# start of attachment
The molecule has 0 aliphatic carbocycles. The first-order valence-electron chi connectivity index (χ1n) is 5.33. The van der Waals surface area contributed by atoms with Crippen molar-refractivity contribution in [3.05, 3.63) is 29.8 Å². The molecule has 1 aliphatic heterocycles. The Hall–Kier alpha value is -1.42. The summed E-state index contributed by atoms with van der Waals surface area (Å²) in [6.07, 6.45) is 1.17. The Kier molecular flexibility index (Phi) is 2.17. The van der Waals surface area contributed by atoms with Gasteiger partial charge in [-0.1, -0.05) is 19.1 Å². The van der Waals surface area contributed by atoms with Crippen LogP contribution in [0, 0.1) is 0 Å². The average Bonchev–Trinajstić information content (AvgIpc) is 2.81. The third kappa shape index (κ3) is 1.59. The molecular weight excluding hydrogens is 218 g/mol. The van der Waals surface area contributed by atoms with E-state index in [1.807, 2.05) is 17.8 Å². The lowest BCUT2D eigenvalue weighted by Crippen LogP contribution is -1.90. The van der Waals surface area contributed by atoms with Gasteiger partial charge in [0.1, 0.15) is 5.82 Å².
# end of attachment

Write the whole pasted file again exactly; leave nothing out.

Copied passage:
The molecule has 0 aliphatic carbocycles. The first-order valence-electron chi connectivity index (χ1n) is 5.33. The van der Waals surface area contributed by atoms with Crippen molar-refractivity contribution in [3.05, 3.63) is 29.8 Å². The molecule has 1 aliphatic heterocycles. The Hall–Kier alpha value is -1.42. The summed E-state index contributed by atoms with van der Waals surface area (Å²) in [6.07, 6.45) is 1.17. The Kier molecular flexibility index (Phi) is 2.17. The van der Waals surface area contributed by atoms with Gasteiger partial charge in [-0.1, -0.05) is 19.1 Å². The van der Waals surface area contributed by atoms with Crippen LogP contribution in [0, 0.1) is 0 Å². The average Bonchev–Trinajstić information content (AvgIpc) is 2.81. The third kappa shape index (κ3) is 1.59. The molecular weight excluding hydrogens is 218 g/mol. The van der Waals surface area contributed by atoms with E-state index in [1.807, 2.05) is 17.8 Å². The lowest BCUT2D eigenvalue weighted by Crippen LogP contribution is -1.90. The van der Waals surface area contributed by atoms with Gasteiger partial charge in [0.1, 0.15) is 5.82 Å².